When Dianne Murata and Robb Bunge moved to Garden Oaks in 2004, the plan was to stay a while, then flip the house. But a funny thing happened on the way to the Heights: they fell in love. Not with each other—that had happened a few years earlier—but with the neighborhood and its residents.
A number of other young families moved in, creating a community for their two children, Akira, now 10, and Kirin, 8, to run around with on the tranquil streets. Their neighbors became more like family. And the abundance of mature trees surpassed what even most blocks in the Heights could offer. “We almost bought another house just a mile away,” says Murata, “but Robb said that I had to tell the neighbors we were moving, and I couldn’t do it.”
Still, Murata, who owns the boutique commercial and health care design firm Kimiko Designs, and Bunge, a new ventures manager for an oil and gas company, knew their two-bedroom ranch house wouldn’t work for their family forever. Instead of replacing it with a typical new-construction job that would fill out every corner of the lot—Murata calls them “muffin-top houses” for their overstuffed visual effect—they wanted something that would fit with their beloved street while incorporating their love of Asian contemporary design. After years of searching for the right architects for the job, they chose Seattle firm Suyama Peterson Deguchi, rented a home nearby, and bulldozed the old rancher.
Although the family’s new house, completed last March, is oriented in a modern L-shape, its stylistic cues and details are all rooted in the tenets of traditional Japanese design, from the cedar trim to the traditional shoji screen doors enclosing the office. Every room in the house has at least one window with a view of the surrounding green space, and there’s an expansive front porch—well, more of a minimalist concrete deck—where Murata can sit out in the evenings with a beer and greet the neighbors walking by.
Making plans for the new house, Murata decided she wanted to use a traditional treatment called shou sugi ban on the exterior siding. The process involves charring or burning untreated wood until the top layer cracks into a crocodile pattern, whereupon it is left to cool, swept off with a wet broom, and finished with a sealing oil. In use for hundreds of years in Japan, the process not only makes wood resistant to fire, rot and insects, but also imbues it with a rich, dark-brown color touched with a subtle iridescent sheen.
Murata found a mill in Austin that specialized in shou sugi ban, but when the price came in well above their budget, she studied up on YouTube and decided to treat the wood herself. Armed with a propane weed torch and an assembly line in her driveway—consisting of helpful family members, friends and members of the construction crew—Murata and company treated over a mile of cedar plank to cover the entire house.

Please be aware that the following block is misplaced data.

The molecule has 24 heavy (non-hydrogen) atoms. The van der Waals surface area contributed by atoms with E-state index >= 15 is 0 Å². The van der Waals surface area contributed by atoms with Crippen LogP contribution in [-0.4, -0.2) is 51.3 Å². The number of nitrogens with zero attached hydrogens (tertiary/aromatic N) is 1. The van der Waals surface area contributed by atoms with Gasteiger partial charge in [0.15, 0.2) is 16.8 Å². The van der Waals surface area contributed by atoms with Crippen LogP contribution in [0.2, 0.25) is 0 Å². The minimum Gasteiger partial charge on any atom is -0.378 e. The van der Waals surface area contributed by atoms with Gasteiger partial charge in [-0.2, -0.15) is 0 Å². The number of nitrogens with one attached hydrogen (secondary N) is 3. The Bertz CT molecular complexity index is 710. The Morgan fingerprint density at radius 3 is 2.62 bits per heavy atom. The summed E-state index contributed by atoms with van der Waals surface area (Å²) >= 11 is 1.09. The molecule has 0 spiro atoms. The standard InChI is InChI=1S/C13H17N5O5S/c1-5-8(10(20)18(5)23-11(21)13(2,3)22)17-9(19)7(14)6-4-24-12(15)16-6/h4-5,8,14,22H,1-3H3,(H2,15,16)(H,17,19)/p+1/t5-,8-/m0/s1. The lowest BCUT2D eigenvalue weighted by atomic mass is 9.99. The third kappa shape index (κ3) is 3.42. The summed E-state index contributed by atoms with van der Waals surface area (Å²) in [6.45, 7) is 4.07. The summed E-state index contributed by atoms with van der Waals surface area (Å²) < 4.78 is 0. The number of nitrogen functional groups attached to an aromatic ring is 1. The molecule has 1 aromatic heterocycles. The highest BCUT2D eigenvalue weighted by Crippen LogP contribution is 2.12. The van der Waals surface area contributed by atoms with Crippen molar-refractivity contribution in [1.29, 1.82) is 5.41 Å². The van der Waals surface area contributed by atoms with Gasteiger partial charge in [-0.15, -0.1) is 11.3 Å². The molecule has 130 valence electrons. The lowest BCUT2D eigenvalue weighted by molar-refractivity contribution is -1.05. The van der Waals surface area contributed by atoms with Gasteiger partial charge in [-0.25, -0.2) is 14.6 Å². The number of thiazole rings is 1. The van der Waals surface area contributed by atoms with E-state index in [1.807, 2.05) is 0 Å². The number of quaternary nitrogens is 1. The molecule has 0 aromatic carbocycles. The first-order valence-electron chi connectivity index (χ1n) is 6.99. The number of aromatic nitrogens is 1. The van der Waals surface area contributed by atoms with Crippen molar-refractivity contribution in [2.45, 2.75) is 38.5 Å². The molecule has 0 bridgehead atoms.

“It was scary because we bought the wood from Seattle, and we didn’t have much room to wiggle—if it went south, it could have been costly. It was a gutsy thing to do on her part,” says Erin Stetzer of Stetzer Builders, which constructed the house.
On the interior, Murata and Bunge have accented the streamlined space with a few high-impact pieces. The entryway is crowned by a quartet of enormous, parasol-like, silk-wrapped red lanterns that the couple first saw at RA Sushi in Highland Village. “I had to save up my allowance for that one, but I’m obsessed with it,” says Murata with a laugh. The color scheme carries through to a pair of studded red Chinese doors that mark the entrance to the master bedroom; found in a local antique shop and originally part of a set of bifold doors, they’re estimated to be 200 years old. Murata removed the hinges and hung the two remaining panels on rails outside the master closet.
Enlivening the spare decor are objects that hold special meaning for the family: an origami crane mobile made by Murata’s uncle, an intricately woven Japanese wedding kimono hung over the open staircase and a cabinet at the second-floor landing built by her grandfather. Elsewhere, the furnishings lean toward the midcentury modern look, blending seamlessly with the home’s Asian-inspired clean lines.
At under 4,000 square feet, the house feels significantly larger, with airy spaces and every inch designed for maximum utility. Yet as the sun sets over Garden Oaks and the entry’s red lanterns begin to glow, the distinctive new home feels distinctly at home. “It was so important to us to respect the neighborhood,” says Murata. “We didn’t want something that would tower over the other houses, or sit so close to the lot line that we had a view through their windows. This house definitely stands out, but it still fits in.”